When did you begin running and why?
While I participated in organized and club sports throughout high school and a good chunk of college, I did not run unless it was part of another activity. Late in the winter of 2011-2012, my wife and I had a couch-to-5K challenge with each other targeting the Police Week 5K in mid-May. While that goal was motivating, in retrospect I think it was a bit superficial. I had been putting in a lot of hours at the office and on the road for the previous three years and my work-life balance was decidedly unbalanced. Running became and has continued to be a source of restoration, balance, and friendship. I think this is why I identify strongly with a lot of Dr. George Sheehan’s writings, Running & Being probably being his best-known work.
How did you find out about DCRR and when did you join?
I found out about the DCRR through a web search in the early spring of 2012. After starting training for the Police Week 5K I quickly realized that I needed people to run with and more formal guidance and structure. I joined in March 2012 and started training with the club shortly after that. Being a novice runner at that time, it provided exactly what I needed. I have continued running and coaching with the club ever since.
What are you training for right now?
I am currently training for the 2017 Marine Corps Marathon. This August and September I am also looking forward to running the Beach-to-Beacon 10K (a bucket list race) and probably a September half or two — the Shenandoah Half Marathon and Freedom’s Run are on the short list.
What is the toughest run or race you’ve ever participated in?
The 2016 Yellowstone Half Marathon was one of the toughest races I’ve run. Part of that was due to the fact that I was simply underprepared for the race. I had not done much trail running at that point and the altitude also played a role. All that said, my wife and I are planning the Glacier Half Marathon and perhaps some other western mountain races for 2018. As hard as Yellowstone was to run, the outdoors and landscapes were wonderful.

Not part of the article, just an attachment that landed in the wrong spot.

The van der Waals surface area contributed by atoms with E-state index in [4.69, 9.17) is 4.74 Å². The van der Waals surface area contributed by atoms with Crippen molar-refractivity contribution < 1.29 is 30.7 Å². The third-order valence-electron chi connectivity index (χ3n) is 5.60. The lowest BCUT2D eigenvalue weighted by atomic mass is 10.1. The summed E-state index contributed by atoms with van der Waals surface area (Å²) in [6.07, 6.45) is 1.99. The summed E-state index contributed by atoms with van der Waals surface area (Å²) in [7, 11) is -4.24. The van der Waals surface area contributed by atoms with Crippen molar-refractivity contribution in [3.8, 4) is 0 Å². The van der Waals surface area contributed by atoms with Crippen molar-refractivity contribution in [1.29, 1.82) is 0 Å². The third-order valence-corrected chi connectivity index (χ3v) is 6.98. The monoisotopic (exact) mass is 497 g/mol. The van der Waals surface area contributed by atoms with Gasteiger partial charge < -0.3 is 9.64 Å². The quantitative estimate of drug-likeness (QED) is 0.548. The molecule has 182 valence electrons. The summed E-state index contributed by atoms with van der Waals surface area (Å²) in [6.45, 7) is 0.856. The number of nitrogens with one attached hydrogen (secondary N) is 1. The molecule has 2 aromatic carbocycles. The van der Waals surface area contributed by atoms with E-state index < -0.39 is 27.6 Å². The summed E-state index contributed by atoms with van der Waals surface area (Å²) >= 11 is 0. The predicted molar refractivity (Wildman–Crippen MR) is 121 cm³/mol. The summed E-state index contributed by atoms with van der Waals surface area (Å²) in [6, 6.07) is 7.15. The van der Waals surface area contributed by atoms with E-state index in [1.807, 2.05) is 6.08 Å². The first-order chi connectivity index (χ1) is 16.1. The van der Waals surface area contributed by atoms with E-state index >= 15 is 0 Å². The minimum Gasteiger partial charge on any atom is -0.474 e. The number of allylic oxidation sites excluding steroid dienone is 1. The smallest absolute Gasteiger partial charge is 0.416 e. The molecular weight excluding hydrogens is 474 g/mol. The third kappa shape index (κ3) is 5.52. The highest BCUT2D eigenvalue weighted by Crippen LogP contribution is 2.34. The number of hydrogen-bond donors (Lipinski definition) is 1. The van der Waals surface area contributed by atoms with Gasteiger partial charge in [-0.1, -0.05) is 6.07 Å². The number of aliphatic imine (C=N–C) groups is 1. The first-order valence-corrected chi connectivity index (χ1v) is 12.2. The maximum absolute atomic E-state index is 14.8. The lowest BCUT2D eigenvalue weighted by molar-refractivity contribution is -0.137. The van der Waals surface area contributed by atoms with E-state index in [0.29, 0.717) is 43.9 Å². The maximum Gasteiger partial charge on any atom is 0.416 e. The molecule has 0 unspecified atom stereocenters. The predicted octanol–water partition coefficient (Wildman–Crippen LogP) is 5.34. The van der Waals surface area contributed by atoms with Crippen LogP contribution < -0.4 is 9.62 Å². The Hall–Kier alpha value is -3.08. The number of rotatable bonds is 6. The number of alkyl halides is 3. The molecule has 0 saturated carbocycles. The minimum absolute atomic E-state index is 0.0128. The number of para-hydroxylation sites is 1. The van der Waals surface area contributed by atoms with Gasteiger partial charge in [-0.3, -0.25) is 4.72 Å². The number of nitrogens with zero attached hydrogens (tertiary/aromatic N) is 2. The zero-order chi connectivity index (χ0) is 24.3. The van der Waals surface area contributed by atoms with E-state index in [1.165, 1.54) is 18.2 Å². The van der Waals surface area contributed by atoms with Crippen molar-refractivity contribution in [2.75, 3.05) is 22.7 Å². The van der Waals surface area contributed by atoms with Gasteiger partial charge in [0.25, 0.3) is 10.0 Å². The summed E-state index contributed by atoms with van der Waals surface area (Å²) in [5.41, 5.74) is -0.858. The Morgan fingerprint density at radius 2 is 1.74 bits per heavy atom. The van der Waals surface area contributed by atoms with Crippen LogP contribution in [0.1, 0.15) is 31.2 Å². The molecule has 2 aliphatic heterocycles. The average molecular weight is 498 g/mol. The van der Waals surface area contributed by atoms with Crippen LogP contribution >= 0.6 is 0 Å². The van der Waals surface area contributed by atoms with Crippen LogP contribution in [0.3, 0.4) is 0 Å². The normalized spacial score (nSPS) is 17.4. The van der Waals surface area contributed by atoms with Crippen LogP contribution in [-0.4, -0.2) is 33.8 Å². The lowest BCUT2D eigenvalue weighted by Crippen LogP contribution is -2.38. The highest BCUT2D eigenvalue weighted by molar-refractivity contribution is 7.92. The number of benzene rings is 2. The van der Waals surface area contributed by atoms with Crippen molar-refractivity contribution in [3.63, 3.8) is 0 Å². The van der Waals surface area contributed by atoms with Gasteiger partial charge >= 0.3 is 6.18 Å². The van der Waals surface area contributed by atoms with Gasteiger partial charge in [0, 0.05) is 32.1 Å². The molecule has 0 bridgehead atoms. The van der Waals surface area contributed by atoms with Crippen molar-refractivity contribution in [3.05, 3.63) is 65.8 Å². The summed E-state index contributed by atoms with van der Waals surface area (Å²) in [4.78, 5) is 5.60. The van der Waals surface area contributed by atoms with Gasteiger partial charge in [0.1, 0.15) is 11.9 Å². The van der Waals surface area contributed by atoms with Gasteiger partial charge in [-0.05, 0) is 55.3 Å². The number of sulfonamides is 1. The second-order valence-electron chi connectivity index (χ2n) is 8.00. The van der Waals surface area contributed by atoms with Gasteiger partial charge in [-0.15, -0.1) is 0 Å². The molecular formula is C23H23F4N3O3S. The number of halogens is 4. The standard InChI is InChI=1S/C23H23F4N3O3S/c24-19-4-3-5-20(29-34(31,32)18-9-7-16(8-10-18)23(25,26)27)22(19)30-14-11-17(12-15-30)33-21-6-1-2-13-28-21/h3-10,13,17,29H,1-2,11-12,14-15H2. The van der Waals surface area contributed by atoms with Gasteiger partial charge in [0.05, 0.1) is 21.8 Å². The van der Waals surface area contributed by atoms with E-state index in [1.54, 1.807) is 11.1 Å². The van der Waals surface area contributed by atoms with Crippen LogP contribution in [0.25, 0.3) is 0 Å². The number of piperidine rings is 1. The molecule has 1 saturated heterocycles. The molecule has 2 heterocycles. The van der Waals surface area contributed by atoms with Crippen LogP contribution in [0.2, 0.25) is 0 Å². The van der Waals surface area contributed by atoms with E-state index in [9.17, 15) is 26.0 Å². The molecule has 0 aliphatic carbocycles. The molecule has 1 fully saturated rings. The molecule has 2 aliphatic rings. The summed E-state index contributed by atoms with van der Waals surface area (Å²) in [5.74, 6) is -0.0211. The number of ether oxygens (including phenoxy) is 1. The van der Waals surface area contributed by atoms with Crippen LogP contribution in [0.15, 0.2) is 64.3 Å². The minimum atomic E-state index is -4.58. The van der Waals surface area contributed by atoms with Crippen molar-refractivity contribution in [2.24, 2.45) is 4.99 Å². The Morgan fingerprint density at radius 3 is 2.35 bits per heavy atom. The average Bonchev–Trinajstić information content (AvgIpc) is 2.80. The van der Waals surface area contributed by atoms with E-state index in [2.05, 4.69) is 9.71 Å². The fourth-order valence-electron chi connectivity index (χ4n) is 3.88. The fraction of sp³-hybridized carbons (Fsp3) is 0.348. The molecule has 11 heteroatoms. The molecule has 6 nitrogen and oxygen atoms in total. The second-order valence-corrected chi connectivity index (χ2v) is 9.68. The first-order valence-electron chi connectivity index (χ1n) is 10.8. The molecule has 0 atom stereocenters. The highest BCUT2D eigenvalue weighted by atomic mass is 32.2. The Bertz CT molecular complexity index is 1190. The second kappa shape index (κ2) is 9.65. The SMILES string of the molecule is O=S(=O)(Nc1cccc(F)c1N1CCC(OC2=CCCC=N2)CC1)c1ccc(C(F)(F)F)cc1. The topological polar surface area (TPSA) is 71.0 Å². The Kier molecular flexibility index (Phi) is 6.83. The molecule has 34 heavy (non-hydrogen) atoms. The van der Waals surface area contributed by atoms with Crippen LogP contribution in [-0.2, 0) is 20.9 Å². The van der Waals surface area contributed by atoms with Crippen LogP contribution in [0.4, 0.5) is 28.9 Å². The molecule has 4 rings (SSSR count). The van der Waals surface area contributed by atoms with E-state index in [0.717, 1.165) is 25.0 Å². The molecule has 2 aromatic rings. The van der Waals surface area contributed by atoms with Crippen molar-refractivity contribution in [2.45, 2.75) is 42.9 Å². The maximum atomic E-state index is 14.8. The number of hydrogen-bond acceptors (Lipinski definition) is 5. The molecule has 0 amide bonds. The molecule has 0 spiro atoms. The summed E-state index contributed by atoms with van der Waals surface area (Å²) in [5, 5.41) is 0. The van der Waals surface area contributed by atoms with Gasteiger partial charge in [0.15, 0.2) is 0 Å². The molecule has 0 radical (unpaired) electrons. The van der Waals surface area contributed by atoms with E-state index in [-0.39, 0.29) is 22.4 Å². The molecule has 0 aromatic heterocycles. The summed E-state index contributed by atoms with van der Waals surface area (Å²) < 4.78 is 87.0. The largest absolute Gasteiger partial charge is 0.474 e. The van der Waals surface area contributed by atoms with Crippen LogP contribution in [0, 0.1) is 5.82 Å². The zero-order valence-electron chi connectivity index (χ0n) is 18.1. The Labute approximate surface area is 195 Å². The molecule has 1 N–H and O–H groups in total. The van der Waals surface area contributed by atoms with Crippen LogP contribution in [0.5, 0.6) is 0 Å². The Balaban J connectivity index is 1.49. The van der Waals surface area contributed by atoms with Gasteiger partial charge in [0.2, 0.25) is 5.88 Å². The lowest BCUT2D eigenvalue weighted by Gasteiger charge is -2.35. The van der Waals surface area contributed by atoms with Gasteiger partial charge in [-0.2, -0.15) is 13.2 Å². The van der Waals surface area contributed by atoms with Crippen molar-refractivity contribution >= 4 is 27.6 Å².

What’s your favorite part about being a DCRR member?
My favorite part about being a DCRRC member is two-fold: 1) it’s given me many opportunities explore running on my own terms in a constructive environment; and 2) it’s helped me become a better and more well-rounded runner faster than I would ever been able to do on my own. Though running is fundamentally a simple activity and has a low barrier to entry, there can be a steep learning curve and enough information (“advice”) in which to quickly drown. Being a relatively recent running convert, I needed a knowledgable and encouraging community to help me find my own path.
What’s your favorite route in the area?
My favorite route would be a toss up between “Glover-Archbold” and “Battery Kemble.” Neither is a particularly easy route, but they remind me of some of the reasons I love living in the District so much — easy access to nature and history. Though DC is an urban area, there are many wonderful parks, monuments, and green spaces throughout the city. You don’t need to walk (or run!) that far from your front door in order to leave the asphalt, concrete, and politics behind.